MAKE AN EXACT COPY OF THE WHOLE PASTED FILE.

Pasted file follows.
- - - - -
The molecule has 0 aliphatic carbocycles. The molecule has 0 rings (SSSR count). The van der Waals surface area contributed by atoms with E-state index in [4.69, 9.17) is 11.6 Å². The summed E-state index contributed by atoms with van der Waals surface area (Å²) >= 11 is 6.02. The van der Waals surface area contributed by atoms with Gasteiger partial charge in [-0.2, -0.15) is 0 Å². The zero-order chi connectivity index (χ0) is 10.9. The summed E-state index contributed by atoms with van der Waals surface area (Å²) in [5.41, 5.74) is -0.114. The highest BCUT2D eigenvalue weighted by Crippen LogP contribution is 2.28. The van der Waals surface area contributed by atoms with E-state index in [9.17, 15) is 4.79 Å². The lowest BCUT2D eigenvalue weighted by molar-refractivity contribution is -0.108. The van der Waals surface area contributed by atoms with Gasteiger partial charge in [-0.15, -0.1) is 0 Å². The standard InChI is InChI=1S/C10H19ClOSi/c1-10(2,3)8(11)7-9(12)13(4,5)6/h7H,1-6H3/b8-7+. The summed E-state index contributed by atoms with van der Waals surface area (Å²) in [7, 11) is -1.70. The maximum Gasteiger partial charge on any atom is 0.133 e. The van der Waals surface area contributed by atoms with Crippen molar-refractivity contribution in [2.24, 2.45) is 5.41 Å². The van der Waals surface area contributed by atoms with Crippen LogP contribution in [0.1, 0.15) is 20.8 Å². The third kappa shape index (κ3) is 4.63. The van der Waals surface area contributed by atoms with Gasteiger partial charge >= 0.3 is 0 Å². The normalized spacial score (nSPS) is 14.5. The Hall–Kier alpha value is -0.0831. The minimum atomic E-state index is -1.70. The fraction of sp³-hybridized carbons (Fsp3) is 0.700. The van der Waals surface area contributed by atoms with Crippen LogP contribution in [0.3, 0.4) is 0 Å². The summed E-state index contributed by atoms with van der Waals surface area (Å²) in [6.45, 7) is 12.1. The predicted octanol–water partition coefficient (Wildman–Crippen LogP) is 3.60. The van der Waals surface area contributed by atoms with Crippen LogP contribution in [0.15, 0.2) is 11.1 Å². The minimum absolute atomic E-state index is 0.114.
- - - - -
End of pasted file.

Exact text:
The molecule has 0 aliphatic carbocycles. The molecule has 0 rings (SSSR count). The van der Waals surface area contributed by atoms with E-state index in [4.69, 9.17) is 11.6 Å². The summed E-state index contributed by atoms with van der Waals surface area (Å²) >= 11 is 6.02. The van der Waals surface area contributed by atoms with Gasteiger partial charge in [-0.2, -0.15) is 0 Å². The zero-order chi connectivity index (χ0) is 10.9. The summed E-state index contributed by atoms with van der Waals surface area (Å²) in [5.41, 5.74) is -0.114. The highest BCUT2D eigenvalue weighted by Crippen LogP contribution is 2.28. The van der Waals surface area contributed by atoms with E-state index in [9.17, 15) is 4.79 Å². The lowest BCUT2D eigenvalue weighted by molar-refractivity contribution is -0.108. The van der Waals surface area contributed by atoms with Gasteiger partial charge in [-0.15, -0.1) is 0 Å². The standard InChI is InChI=1S/C10H19ClOSi/c1-10(2,3)8(11)7-9(12)13(4,5)6/h7H,1-6H3/b8-7+. The summed E-state index contributed by atoms with van der Waals surface area (Å²) in [7, 11) is -1.70. The maximum Gasteiger partial charge on any atom is 0.133 e. The van der Waals surface area contributed by atoms with Crippen molar-refractivity contribution in [2.24, 2.45) is 5.41 Å². The van der Waals surface area contributed by atoms with Crippen LogP contribution in [0.1, 0.15) is 20.8 Å². The third kappa shape index (κ3) is 4.63. The van der Waals surface area contributed by atoms with Gasteiger partial charge >= 0.3 is 0 Å². The normalized spacial score (nSPS) is 14.5. The Hall–Kier alpha value is -0.0831. The minimum atomic E-state index is -1.70. The fraction of sp³-hybridized carbons (Fsp3) is 0.700. The van der Waals surface area contributed by atoms with Crippen LogP contribution in [0.3, 0.4) is 0 Å². The summed E-state index contributed by atoms with van der Waals surface area (Å²) in [6.45, 7) is 12.1. The predicted octanol–water partition coefficient (Wildman–Crippen LogP) is 3.60. The van der Waals surface area contributed by atoms with Crippen LogP contribution in [0.15, 0.2) is 11.1 Å². The minimum absolute atomic E-state index is 0.114.